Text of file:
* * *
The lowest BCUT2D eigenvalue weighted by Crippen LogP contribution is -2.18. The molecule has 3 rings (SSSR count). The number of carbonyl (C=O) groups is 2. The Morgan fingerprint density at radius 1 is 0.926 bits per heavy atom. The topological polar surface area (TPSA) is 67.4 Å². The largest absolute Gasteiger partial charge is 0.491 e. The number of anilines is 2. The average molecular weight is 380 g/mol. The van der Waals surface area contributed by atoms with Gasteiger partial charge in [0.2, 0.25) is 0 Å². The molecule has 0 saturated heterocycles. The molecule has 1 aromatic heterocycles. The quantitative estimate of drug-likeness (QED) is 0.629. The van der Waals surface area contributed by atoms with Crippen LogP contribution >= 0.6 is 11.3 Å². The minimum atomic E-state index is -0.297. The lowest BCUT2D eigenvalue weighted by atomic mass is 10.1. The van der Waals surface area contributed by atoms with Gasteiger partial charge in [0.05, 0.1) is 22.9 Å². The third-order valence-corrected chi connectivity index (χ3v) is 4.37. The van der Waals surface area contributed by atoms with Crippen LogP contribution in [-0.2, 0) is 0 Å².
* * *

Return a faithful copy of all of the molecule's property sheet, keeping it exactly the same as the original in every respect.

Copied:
The lowest BCUT2D eigenvalue weighted by Crippen LogP contribution is -2.18. The molecule has 3 rings (SSSR count). The number of carbonyl (C=O) groups is 2. The Morgan fingerprint density at radius 1 is 0.926 bits per heavy atom. The topological polar surface area (TPSA) is 67.4 Å². The largest absolute Gasteiger partial charge is 0.491 e. The number of anilines is 2. The average molecular weight is 380 g/mol. The van der Waals surface area contributed by atoms with Gasteiger partial charge in [0.2, 0.25) is 0 Å². The molecule has 0 saturated heterocycles. The molecule has 1 aromatic heterocycles. The quantitative estimate of drug-likeness (QED) is 0.629. The van der Waals surface area contributed by atoms with Crippen LogP contribution >= 0.6 is 11.3 Å². The minimum atomic E-state index is -0.297. The lowest BCUT2D eigenvalue weighted by atomic mass is 10.1. The van der Waals surface area contributed by atoms with Gasteiger partial charge in [0.05, 0.1) is 22.9 Å². The third-order valence-corrected chi connectivity index (χ3v) is 4.37. The van der Waals surface area contributed by atoms with Crippen LogP contribution in [-0.2, 0) is 0 Å².